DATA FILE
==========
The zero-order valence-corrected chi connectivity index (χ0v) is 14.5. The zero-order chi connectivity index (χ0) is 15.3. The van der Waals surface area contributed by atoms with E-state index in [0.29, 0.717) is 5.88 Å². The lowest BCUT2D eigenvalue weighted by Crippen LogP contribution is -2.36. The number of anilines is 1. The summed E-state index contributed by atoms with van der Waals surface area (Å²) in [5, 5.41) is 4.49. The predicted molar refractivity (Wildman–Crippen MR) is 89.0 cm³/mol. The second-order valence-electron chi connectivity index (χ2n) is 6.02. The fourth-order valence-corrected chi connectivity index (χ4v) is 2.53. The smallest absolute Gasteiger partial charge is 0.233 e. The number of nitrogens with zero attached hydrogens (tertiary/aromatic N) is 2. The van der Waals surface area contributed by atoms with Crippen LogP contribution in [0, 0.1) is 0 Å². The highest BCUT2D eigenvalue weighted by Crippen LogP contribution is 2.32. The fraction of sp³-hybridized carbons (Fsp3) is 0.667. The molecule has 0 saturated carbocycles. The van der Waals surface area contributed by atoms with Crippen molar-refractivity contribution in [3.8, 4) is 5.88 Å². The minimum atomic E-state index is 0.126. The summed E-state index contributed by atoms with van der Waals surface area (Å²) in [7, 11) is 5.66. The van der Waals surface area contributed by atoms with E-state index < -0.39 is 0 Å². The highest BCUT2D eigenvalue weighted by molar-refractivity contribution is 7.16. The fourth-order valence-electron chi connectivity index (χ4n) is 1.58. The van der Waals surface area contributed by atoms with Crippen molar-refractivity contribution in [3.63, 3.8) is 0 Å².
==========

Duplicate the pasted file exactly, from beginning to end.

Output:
The zero-order valence-corrected chi connectivity index (χ0v) is 14.5. The zero-order chi connectivity index (χ0) is 15.3. The van der Waals surface area contributed by atoms with E-state index in [0.29, 0.717) is 5.88 Å². The lowest BCUT2D eigenvalue weighted by Crippen LogP contribution is -2.36. The number of anilines is 1. The summed E-state index contributed by atoms with van der Waals surface area (Å²) in [5, 5.41) is 4.49. The predicted molar refractivity (Wildman–Crippen MR) is 89.0 cm³/mol. The second-order valence-electron chi connectivity index (χ2n) is 6.02. The fourth-order valence-corrected chi connectivity index (χ4v) is 2.53. The smallest absolute Gasteiger partial charge is 0.233 e. The number of nitrogens with zero attached hydrogens (tertiary/aromatic N) is 2. The van der Waals surface area contributed by atoms with Crippen LogP contribution in [0, 0.1) is 0 Å². The highest BCUT2D eigenvalue weighted by Crippen LogP contribution is 2.32. The fraction of sp³-hybridized carbons (Fsp3) is 0.667. The molecule has 0 saturated carbocycles. The van der Waals surface area contributed by atoms with Crippen molar-refractivity contribution in [3.8, 4) is 5.88 Å². The minimum atomic E-state index is 0.126. The summed E-state index contributed by atoms with van der Waals surface area (Å²) in [7, 11) is 5.66. The van der Waals surface area contributed by atoms with E-state index < -0.39 is 0 Å². The highest BCUT2D eigenvalue weighted by molar-refractivity contribution is 7.16. The fourth-order valence-electron chi connectivity index (χ4n) is 1.58. The van der Waals surface area contributed by atoms with Crippen molar-refractivity contribution in [3.63, 3.8) is 0 Å².